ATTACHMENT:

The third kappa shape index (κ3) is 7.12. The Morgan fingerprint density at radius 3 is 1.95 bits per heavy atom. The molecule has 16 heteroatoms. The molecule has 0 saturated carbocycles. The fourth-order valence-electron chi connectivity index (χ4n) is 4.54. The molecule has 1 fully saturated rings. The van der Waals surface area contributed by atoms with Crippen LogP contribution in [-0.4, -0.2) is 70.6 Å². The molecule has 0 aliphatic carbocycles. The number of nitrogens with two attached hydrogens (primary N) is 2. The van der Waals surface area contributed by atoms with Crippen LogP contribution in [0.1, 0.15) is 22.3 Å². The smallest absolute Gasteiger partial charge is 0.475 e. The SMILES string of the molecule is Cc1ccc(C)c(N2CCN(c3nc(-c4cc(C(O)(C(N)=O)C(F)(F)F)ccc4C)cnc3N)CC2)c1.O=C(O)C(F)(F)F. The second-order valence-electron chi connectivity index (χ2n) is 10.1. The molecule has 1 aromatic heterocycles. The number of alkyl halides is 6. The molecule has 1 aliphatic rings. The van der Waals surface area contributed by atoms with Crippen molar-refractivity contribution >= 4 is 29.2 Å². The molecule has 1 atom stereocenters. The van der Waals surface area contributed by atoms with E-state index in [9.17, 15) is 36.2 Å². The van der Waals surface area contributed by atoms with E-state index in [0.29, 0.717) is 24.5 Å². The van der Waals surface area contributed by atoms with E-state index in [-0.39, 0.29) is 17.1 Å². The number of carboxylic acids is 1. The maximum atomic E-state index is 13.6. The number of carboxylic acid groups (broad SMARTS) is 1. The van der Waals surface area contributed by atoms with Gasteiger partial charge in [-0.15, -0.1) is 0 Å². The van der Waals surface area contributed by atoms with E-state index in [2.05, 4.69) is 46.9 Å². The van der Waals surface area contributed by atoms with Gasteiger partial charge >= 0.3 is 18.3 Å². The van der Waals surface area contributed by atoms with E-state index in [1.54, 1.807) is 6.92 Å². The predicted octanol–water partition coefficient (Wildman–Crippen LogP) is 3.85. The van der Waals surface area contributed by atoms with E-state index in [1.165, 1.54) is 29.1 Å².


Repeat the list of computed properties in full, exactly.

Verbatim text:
The third kappa shape index (κ3) is 7.12. The Morgan fingerprint density at radius 3 is 1.95 bits per heavy atom. The molecule has 16 heteroatoms. The molecule has 0 saturated carbocycles. The fourth-order valence-electron chi connectivity index (χ4n) is 4.54. The molecule has 1 fully saturated rings. The van der Waals surface area contributed by atoms with Crippen LogP contribution in [-0.4, -0.2) is 70.6 Å². The molecule has 0 aliphatic carbocycles. The number of nitrogens with two attached hydrogens (primary N) is 2. The van der Waals surface area contributed by atoms with Crippen LogP contribution in [0.1, 0.15) is 22.3 Å². The smallest absolute Gasteiger partial charge is 0.475 e. The SMILES string of the molecule is Cc1ccc(C)c(N2CCN(c3nc(-c4cc(C(O)(C(N)=O)C(F)(F)F)ccc4C)cnc3N)CC2)c1.O=C(O)C(F)(F)F. The second-order valence-electron chi connectivity index (χ2n) is 10.1. The molecule has 1 aromatic heterocycles. The number of alkyl halides is 6. The molecule has 1 aliphatic rings. The van der Waals surface area contributed by atoms with Crippen molar-refractivity contribution >= 4 is 29.2 Å². The molecule has 1 atom stereocenters. The van der Waals surface area contributed by atoms with E-state index in [9.17, 15) is 36.2 Å². The van der Waals surface area contributed by atoms with E-state index in [0.29, 0.717) is 24.5 Å². The van der Waals surface area contributed by atoms with E-state index in [-0.39, 0.29) is 17.1 Å². The number of carboxylic acids is 1. The maximum atomic E-state index is 13.6. The number of carboxylic acid groups (broad SMARTS) is 1. The van der Waals surface area contributed by atoms with Gasteiger partial charge in [-0.15, -0.1) is 0 Å². The van der Waals surface area contributed by atoms with E-state index in [2.05, 4.69) is 46.9 Å². The van der Waals surface area contributed by atoms with Gasteiger partial charge >= 0.3 is 18.3 Å². The van der Waals surface area contributed by atoms with E-state index in [1.54, 1.807) is 6.92 Å². The predicted octanol–water partition coefficient (Wildman–Crippen LogP) is 3.85. The van der Waals surface area contributed by atoms with E-state index in [1.165, 1.54) is 29.1 Å².